Other Limits on Neural Repair

The Nogo/ NgR1 pathway plays a prominent role in vivo, but it is not the only molecular brake on neurological recovery. We are actively studying ephrins, CSPGs, SPRRs, LRRTMs, ROCK, RGMs and other pathways for synergy with the NgR pathway.


In neurodegenerative conditions, neuronal components and brain function are progressively lost. A spectrum of genes has been implicated in these diseases but mechanistic understanding remains sparse. We have focused on the pathophysiology of Aß in Alzheimer's Disease, and Progranulin in Fronto-Temporal Dementia. In both cases, interaction of extracellular disease-associated ligands with the specific receptors on the neuronal surface is crucial, but had not been defined.

Alzheimer's Disease

Alzheimer's disease (AD) is the most common cause of age-related dementia, affecting more than 25 million people worldwide. The accumulation of insoluble ß-amyloid (Aß) plaques in the brain has long been considered central to the pathogenesis of AD (green in panel to right).However, recent evidence suggests that soluble oligomeric assemblies of Aß may be of greater importance. APP processing yields Aß monomers, which undergo oligomerization, eventually forming amyloid fibrils and plaques. Aß oligomers have been found to be potent synaptotoxins, but the mechanism by which they exert their action had remained elusive. We recently found that cellular prionprotein (PrP-C) is a high-affinity receptor for Aß oligomers, mediating their toxic effects on synaptic plasticity. We hypothesize that the Aß/PrP-C interaction leads to dendritic spine retraction via synaptotoxic action, with subsequent neurotic dystrophy and neurodegenerative pathology. These later steps are then coupled to tauopathy and memory impairment in AD. We are employing biochemical analysis, in vivo imaging of dendrites, genetic investigation and behavioral studies to test this hypothesis. With PrP-C as a molecular target, we have launched a drug discovery program for novel AD therapeutics.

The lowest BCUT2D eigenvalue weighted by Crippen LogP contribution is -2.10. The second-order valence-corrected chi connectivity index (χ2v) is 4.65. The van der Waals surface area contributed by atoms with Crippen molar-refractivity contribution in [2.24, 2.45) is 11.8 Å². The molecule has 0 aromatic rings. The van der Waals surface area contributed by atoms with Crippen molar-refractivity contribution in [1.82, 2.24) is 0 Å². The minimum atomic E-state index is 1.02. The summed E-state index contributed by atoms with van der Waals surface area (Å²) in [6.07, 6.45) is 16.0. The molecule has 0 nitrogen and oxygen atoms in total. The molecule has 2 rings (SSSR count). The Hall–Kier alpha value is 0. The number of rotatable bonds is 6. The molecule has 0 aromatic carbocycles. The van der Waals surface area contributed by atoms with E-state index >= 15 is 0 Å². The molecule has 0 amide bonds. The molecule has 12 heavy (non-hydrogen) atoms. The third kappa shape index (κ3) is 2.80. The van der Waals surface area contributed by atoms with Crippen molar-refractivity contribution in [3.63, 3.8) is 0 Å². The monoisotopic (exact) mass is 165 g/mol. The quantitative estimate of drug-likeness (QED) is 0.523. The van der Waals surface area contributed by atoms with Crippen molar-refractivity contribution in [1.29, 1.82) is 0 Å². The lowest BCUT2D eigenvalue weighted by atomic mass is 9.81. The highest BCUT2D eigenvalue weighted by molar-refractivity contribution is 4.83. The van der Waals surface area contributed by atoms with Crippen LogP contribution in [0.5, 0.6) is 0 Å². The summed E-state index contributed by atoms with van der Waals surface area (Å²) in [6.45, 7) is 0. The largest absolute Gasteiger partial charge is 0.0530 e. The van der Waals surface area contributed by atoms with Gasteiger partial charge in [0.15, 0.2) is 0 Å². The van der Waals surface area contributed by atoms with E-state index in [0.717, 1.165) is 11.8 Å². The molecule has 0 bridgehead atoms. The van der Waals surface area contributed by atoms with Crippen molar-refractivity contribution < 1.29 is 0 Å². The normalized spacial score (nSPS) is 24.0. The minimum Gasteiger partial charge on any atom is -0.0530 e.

Fronto-Temporal Dementia

Of inherited Fronto-Temporal Dementia (FTD) cases, haploinsuffiency of Progranulin is the most common etiology. TDP-43 deposition occurs in Progranulin-deficient FTD, as well as in sporadic FTD cases and in ALS. Because Progranulin (PGRN) is a secreted glycoprotein, we searched for high affinity receptors by expression cloning, and idenitifed Sortilin (Sort1). We are now characterizing the role of PGRN/Sort1 interactions in FTD. These studies may provide an accessible cell surface approach to modify FTD and ALS progression.

The PGRN/Sort1 pathway is modified genetically by a lysosomal/endosomal protein TMEM106B in humans. We are studying the moelcualr mechanism of this regulation in cell lines and in mice.

Selected Publications

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Contact Info

Stephen M Strittmatter, MD, PhD
Patient Care Location
Yale Memory ClinicYale Physicians Building
800 Howard Avenue, Ste Lower Level

New Haven, CT 06519
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Lab Location
Boyer Center for Molecular Medicine
295 Congress Avenue, Ste 431-435

New Haven, CT 06510
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Mailing Address
CNNR Program295 Congress Ave.
New Haven, CT 06536

Strittmatter Laboratory

Research Image 1

Oligomeric Beta-Amyloid Binding to Cultured Hippocampal Neurons.

Research Image 2

Raphespinal Axon Regeneration after Spinal Cord Transection in Mice Lacking Nogo Receptor.

Research Image 3

In a mouse model of Alzheimer’s disease, amyloid beta clusters (red) build up among neurons (green) in a memory-related area of the brain.